Research Area: Water Quality and Health (QUALITY)
Research Line: Microbiological and chemical quality monitoring
Water quality can be affected by a wide range of pollutants and pathogens of considerably different nature and properties. Therefore, a wide range of different methods for sample preparation, clean-up and analysis is necessary. However, for many pollutants and pathogens either analytical methods for quantification have not been established or existing methods have severe drawbacks in terms of time required, lacking sensitivity, or limited routine applicability. Therefore, the development of new or the adaptation of existing methods to overcome these drawbacks is still an important issue. The driving hypothesis is that the analytical window is still too narrow to allow for a comprehensive assessment of chemical and microbiological burdens and risks.
Hyphenation of liquid and gas chromatography to organic and inorganic mass spectrometry will be the major tools used for the development of new quantitative methods for chemical substances, e.g. for polar compounds and transformation products from the use of new treatment technologies. On-line and in-situ methods that are in particular of importance for control of water quality in water networks will also be addressed. Depending on demands stemming from drinking water guidelines, development of further methods for the improved detection of radioactivity or specific radionuclides will be continued as well. Integrative sensors for water quality as well as optimised sensor selection and placement in e.g. raw water and networks are cross-cutting issues that will be pursued in close connection with the research line on maintenance and operation of water supply systems.
A further research interest is to locate and quantify biofilms including possible abiotic contribution to deposit formation. In extended water systems, two options are given for that purpose: i) systematic water sampling for identification of contaminating sources, and, ii) surface sampling and observation with devices allowing for on-line, in-situ, non-destructive and real-time detection of deposit formation kinetics. Both options will be followed in future research at IWW.
A particularly interesting aspect of microbiological water quality is the consideration of viable but non-culturable (VBNC) pathogens. In the VBNC state, they are not captured by cultural methods designed for their detection but can re-gain their viable and, quite probably, infectious state. Here, the systematic introduction of culture-independent molecular biological methods such as fluorescence-in-situ-hybridization (FISH), live-dead system, PMA with qPCR, direct viable count, and the use of fluorescently labelled enzyme substrates is planned for detection of the proportion of VBNC cells in a population.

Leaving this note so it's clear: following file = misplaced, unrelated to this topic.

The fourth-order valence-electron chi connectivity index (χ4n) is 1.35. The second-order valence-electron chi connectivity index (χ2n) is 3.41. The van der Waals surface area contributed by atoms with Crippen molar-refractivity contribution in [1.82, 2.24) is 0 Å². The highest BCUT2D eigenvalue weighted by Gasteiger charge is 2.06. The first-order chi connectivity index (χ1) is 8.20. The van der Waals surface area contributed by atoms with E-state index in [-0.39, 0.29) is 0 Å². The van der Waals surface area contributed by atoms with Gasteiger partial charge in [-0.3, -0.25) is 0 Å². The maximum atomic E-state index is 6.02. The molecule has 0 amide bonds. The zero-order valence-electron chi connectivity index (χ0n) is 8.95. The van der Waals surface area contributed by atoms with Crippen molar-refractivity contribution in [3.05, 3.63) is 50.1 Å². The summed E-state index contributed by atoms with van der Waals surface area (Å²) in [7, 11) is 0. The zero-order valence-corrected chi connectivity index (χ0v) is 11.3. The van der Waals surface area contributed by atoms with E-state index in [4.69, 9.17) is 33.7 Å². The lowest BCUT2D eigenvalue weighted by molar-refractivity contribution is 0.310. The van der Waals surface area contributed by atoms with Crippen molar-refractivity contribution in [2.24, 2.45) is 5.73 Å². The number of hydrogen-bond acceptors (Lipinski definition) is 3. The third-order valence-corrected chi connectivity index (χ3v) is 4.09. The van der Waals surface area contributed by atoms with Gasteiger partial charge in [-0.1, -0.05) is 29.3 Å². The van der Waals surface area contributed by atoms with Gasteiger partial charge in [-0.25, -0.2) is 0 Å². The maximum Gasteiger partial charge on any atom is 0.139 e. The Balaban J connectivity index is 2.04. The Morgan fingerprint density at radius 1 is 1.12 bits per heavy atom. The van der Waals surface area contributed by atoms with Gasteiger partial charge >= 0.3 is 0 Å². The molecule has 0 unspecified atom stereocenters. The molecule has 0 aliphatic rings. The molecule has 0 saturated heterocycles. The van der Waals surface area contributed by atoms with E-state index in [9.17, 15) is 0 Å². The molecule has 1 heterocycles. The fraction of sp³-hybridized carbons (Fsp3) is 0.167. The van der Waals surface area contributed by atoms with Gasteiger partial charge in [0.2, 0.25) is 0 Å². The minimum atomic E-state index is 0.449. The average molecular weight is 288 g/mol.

Research Line: Water hygiene and toxicology
Safe water systems (drinking, bathing, urban water, waste water re-use for different applications) are essential for the health and well-being of people. Research will address the interaction of pathogens and biofilms including pipe material, conditions (e.g. temperature), other microorganisms and nutrients. This is an important issue in water distribution systems and household installations where pathogens may impose risks for the health of consumers. Standard analytical methods will be complemented by molecular methods especially adapted for biofilms. In close connection with the research line climate change and energy efficiency the role of e.g. changing temperature on the occurrence of pathogens will be investigated. Risk management of pathogens and chemical pollutants in surface water with the aim to secure raw water resources and recreational use will also be addressed.
Furthermore, hygienic aspects of technical water systems are of increasing importance. Process waters in cooling towers, paper mills, production lines and other industrial environments can contain considerable amounts of pathogens to which the personnel of such plants can be exposed. Technical rules and liability of the companies will require more and more focus on hygiene in such water systems. In order to meet these requirements it will be necessary to i) develop reliable and fast detection methods, ii) to improve water treatment and, iii) to survey the efficacy and generate early warning systems.
Toxic and hazardous substances in drinking water may have an impact on human health either by personal consumption or by humans being in contact with water. Our research in this field will focus on toxicological in vitro assessment of those substances in water by testing of trace and emerging pollutants with various toxicological tests (e.g. genotoxicity, mutagenicity and estrogenicity assays). The in-vitro cultivation of mammalian cells provides a suitable and sensitive testing system for the analysis of a hazardous potential of substances and compounds. The results of toxicological studies are being used to derive proposals for precautional or limit values for drinking water, and remediation measures. The potential of combining classical toxicological methods with artificial neural networks or QSAR (quantitative structure-activity relationship) approaches will be explored.